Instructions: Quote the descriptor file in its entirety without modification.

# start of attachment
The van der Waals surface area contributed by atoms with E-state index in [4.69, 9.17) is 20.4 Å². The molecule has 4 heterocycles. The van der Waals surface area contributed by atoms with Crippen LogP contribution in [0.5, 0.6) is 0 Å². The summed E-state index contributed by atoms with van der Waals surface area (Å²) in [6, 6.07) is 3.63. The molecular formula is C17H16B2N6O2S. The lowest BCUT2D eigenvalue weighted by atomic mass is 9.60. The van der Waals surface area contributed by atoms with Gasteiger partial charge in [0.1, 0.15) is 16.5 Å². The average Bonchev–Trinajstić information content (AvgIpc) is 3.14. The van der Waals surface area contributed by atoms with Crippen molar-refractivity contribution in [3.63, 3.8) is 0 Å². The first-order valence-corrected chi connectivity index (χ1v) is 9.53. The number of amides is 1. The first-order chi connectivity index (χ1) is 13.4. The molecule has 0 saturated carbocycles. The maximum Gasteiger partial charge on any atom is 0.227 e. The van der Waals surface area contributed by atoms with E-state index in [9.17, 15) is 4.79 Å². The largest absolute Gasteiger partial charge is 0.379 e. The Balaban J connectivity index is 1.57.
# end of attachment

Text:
The van der Waals surface area contributed by atoms with E-state index in [4.69, 9.17) is 20.4 Å². The molecule has 4 heterocycles. The van der Waals surface area contributed by atoms with Crippen LogP contribution in [0.5, 0.6) is 0 Å². The summed E-state index contributed by atoms with van der Waals surface area (Å²) in [6, 6.07) is 3.63. The molecular formula is C17H16B2N6O2S. The lowest BCUT2D eigenvalue weighted by atomic mass is 9.60. The van der Waals surface area contributed by atoms with Gasteiger partial charge in [0.1, 0.15) is 16.5 Å². The average Bonchev–Trinajstić information content (AvgIpc) is 3.14. The van der Waals surface area contributed by atoms with Crippen molar-refractivity contribution in [3.63, 3.8) is 0 Å². The first-order valence-corrected chi connectivity index (χ1v) is 9.53. The number of amides is 1. The first-order chi connectivity index (χ1) is 13.4. The molecule has 0 saturated carbocycles. The maximum Gasteiger partial charge on any atom is 0.227 e. The van der Waals surface area contributed by atoms with E-state index in [9.17, 15) is 4.79 Å². The largest absolute Gasteiger partial charge is 0.379 e. The Balaban J connectivity index is 1.57.